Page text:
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Sunday, July 31, 2005

The Self-Abduction of Tim Carpenter

It was right before Christmas back in 1998. If I remember correctly, the word character was being tossed around a lot by folks here in God's country. President Clinton was being skewered by a GOP-led special prosecutor about cum stains on a woman's dress, and Osama Bin Laden was establishing a nice foothold in Afghanistan. Locally, the George Revelle murder trial was going on, and police were working to find out who shot a local man five times and dumped his body in the downtown quarry.

That was the backdrop for a strange case of abduction on Springfield's south side. Tim Carpenter, associate pastor at James River Assembly, loving husband and father of two teenage girls, had come up missing. The founder of Christian Publishers Outlet and owner of Heir Press had failed to return home after a late night visit his Heir Press offices on south Campbell.

Police were sent to Heir Press the next morning only to find mysterious blood smatterings, a tan left shoe that belonged to Carpenter on the sidewalk and stacked up office equipment. Nothing was stolen. Carpenter's Geo Tracker was nowhere to be seen, and there were no witnesses.

Despite a groundswell of prayer groups, billboards, posters, aerial searches and news releases emanating from James River Assembly, police detectives stubbornly insisted that there was no evidence pointing to an abduction. This did not dissuade James River Assembly pastor, Rev. John Lindell, from quickly establishing himself as the point man for local media for the Carpenter story. From his Sunday pulpit, Lindell asked for a "miracle from God" while Carol Carpenter pointed out that Tim "would be really embarrassed. He doesn't like attention," adding that "whatever happens, Tim is glorifying God." In a sense, she was right.

What nobody knew at the time was that ole' TC was glorifying God with a cute little nurse living on the outskirts of Memphis, Tennessee. Carpenter didn't meet Melisa at church or at a Christian publishing convention. They first met during the previous summer at a local cowboy bar called "Diamonds & Denim", when Tim approached her at the bar. She told police he had been very polite at first, explaining that he was newly divorced and trying to start his life anew. Later in their visit, Tim apparently started making Melisa feel a little uncomfortable and finally suggested something inappropriate. Shocked, Melisa grabbed her stuff and stormed out of the bar with Carpenter in tow, apologizing profusely. Undaunted, Carpenter kept after her with calls and visits, and a few weeks later was sending flowers, love notes and lingerie from Victoria's Secret.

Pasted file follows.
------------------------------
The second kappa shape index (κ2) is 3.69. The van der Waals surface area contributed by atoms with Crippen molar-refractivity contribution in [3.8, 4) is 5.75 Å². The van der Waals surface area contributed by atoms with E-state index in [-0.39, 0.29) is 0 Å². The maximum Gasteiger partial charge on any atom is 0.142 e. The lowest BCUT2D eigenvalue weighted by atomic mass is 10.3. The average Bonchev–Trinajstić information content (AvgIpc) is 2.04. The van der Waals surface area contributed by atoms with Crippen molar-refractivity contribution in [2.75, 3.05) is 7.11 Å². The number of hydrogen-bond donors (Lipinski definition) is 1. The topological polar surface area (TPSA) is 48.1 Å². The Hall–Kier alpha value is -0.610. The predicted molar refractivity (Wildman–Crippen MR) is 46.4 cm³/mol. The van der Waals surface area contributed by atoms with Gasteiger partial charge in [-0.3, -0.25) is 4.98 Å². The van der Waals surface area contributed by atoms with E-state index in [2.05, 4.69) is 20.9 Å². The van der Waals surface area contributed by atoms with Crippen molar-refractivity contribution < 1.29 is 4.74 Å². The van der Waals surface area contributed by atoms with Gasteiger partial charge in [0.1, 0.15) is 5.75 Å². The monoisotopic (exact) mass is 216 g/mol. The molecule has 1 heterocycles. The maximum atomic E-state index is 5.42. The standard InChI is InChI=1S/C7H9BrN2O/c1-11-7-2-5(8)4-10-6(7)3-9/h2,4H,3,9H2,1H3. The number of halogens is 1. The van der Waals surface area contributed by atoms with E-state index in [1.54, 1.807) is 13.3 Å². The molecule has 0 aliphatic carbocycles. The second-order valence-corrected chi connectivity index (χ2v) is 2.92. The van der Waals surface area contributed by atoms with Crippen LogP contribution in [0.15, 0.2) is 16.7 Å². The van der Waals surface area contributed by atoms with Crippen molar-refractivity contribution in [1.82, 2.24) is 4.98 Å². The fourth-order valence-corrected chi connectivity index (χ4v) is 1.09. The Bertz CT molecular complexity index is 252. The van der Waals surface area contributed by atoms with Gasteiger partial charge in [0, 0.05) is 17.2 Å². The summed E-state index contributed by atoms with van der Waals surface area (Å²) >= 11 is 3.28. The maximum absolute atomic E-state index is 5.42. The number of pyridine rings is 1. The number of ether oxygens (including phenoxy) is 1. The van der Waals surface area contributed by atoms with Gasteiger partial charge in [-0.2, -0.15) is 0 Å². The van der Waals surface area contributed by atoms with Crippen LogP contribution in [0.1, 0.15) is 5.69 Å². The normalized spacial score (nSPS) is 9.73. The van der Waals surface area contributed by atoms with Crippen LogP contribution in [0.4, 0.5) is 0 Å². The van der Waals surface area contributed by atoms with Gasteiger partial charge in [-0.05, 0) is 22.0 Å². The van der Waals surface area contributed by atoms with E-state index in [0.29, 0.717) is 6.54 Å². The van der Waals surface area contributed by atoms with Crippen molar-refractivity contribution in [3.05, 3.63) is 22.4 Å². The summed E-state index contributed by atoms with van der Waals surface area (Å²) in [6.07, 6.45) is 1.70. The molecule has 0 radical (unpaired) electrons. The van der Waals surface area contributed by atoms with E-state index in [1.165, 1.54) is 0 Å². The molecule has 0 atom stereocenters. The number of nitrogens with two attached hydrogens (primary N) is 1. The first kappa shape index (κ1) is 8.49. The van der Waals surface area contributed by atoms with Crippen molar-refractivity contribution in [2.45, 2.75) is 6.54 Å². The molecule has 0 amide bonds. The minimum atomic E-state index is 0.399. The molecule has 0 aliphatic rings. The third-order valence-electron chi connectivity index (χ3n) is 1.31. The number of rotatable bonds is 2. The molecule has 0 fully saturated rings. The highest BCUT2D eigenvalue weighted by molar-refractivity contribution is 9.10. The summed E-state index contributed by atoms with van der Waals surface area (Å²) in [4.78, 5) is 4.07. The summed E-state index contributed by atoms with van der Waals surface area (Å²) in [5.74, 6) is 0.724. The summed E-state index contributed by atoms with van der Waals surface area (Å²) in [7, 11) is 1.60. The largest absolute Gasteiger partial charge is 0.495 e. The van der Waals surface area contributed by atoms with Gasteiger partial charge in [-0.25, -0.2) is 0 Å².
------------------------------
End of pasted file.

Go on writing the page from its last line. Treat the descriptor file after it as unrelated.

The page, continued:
Meanwhile, the Carpenter investigation seemed stalled. Local police had virtually nothing to say to local media, but they were making progress behind the scenes. It wasn't until police turned up a bill in Carpenter's mail, a pager service, that they discovered a frequent caller from the Memphis area. Detectives contacted Melisa soon after and told her the bad news. She was, of course, devasted but was more than happy to give police Tim's new cell number. The Christmas Eve long distance call from Detective Hamilton was one of the first Carpenter would receive on his new cell phone. He was at his apartment.

"How did you find me?" were the first words a shaken Carpenter uttered to police. Hamilton told TC that he'd caused a lot of worry back home and that his wife and family were anxious to see him. Tim seemed stunned. At this point, Hamilton inexplicably asked him if he had hit his head, and Carpenter said yes. The call ended, and Hamilton had the Memphis police send a detective to the apartment, but Carpenter refused to answer the door. He was busy. First, he had to hide all his ID (but for some reason, was unable to part with his Social Security card). He then proceeded to, justifiably enough, beat the hell out of himself. Something along the lines of Jim Carrey in Liar, Liar - only Carrey played a man who was cursed with the inability to lie.

Police contacted Carol Carpenter to tell her the news, and within a few hours Mrs. Carpenter, pastor Lindell and a couple of the family's James River friends flew in a private plane straightway to Memphis where the Lord, with a little help from the UPS man, helped Lindell and company find Carpenter's apartment. After hours of negotiating, they coaxed him into his own car, drove him back to Springfield late Christmas Eve and, on the quiet, admitted Carpenter into Cox North Hospital downtown.

This is where the story gets really interesting, particularly the role pastor Lindell played as self-appointed press secretary/spin doctor for the Carpenter family during their time of need.

More on this later . . .

Friday, July 29, 2005